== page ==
Thoughts on politics and life from a liberal perspective

Wednesday, 2 June 2010

Does the coalition need to be more flexible?

The David Laws' resignation at the weekend put the coalition government in a bit of a pickle. They had to very quickly replace Laws as Chief Secretary to The Treasury not least in order to make sure that the markets were not spooked, although to be fair ministers are always appointed very rapidly.

However this government was even further constrained than recent governments because the replacement had to be another Lib Dem. In the event, Danny Alexander was promoted from being Secretary of State for Scotland to Chief Secretary. This then left a gap in his former role which also had to be filled by a Lib Dem and was by Michael Moore.

The thing is, I am wondering if this is the best way to go about things. It appears that the roles currently filled by Lib Dems have to be filled by Lib Dems if a minister resigns. That way the Lib Dems retain 5 cabinet ministers. Now I don't know if Danny Alexander is the best person from the government ranks to fulfil the role of Chief Secretary. Maybe he is, but that does not appear to have been the primary consideration but instead his party.

Perhaps at subsequent reshuffles both parties can try and be a bit more flexible. Maybe the Lib Dems don't always need to have 5 cabinet ministers. Maybe it could be 4 or 6 for example depending on who had performed well. I also think that the specific roles should be flexible too (this may be the case anyway, I am not clear on the terms of this) and that the current cabinet roles should not be locked to Lib Dems in perpetuity (and hence all the other roles locked out). I can certainly imagine that a junior Lib Dem minister performs very well over the next couple of years and merits promotion to become the cabinet minister for that department. That should be able to happen. Equally the boot may be on the other foot and a Conservative may shine in a junior role. I also do not want them locked out of the cabinet by inflexibility in the rules.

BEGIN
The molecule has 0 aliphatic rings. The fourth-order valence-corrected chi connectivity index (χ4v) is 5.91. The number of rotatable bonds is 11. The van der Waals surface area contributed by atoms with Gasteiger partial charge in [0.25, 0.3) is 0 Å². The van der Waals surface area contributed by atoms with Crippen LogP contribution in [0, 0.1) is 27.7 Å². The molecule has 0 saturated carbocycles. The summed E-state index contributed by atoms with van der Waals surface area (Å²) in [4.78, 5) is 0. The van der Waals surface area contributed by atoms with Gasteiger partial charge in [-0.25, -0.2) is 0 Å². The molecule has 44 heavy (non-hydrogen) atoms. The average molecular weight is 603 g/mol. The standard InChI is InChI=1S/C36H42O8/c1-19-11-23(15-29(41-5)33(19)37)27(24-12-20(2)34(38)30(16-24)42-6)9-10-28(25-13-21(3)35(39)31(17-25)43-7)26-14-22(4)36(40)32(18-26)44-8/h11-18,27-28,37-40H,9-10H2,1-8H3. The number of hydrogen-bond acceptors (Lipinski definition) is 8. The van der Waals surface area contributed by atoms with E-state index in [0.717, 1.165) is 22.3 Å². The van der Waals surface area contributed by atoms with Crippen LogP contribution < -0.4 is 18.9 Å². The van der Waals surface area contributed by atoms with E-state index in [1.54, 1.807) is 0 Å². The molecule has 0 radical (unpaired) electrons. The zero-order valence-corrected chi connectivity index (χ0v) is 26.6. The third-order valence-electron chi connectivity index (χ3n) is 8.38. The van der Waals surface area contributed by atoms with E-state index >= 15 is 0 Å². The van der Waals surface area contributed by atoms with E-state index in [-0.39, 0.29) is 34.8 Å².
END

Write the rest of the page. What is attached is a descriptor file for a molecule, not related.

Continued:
This may also mean that the great offices of state (Chancellor, Home Secretary and Foreign Secretary) need to be potentially opened up to Lib Dems too.

I expect some from both sides will baulk at these suggestions but if we are truly to have a "new politics" as we keep hearing then we cannot have the evolution of the government constrained by inflexible and dogmatic rules.

We have been mature enough to form a government consisting of two parties. I hope we can be mature enough to allow its future composition to be decided in a mature way too.


Kalvis Jansons said...

You are completely correct. This will lead to a suboptimal

James Graham (Quaequam Blog!) said...

My understanding is that Cameron could have installed a Tory Chief Sec if he wanted to, and simply reshuffled the rest of the Cabinet to ensure the Lib Dems continued to have five posts overall. That he chose not to do so had more to do with a desire to make the hatchet man a Lib Dem than anything else.

The real lesson to learn, in my view, is to what extent the Tories are using Lib Dems in the cabinet as human shields. This needn't be a deal breaker, but it does mean that Clegg and others can get away with being somewhat more forthright than they have been thus far. Chris Huhne's intervention in the Guardian today regarding nuclear power is the sort of thing I want to see more of over the next few weeks. It isn't as if Tory cabinet members are being as backward in going forward.

Dingdongalistic said...

I think that there's maturity, but there's also tact -- there are bound to be suspicions between the two parties, and it would be very easy for the senior party to gradually shift the Lib Dems into positions of lesser importance -- even if they are cabinet positions. So it's all in all less of a headache for Cameron to retain the agreed positions in the original negotiations.

Of course, James' explanation probably has more than a ring of truth to it.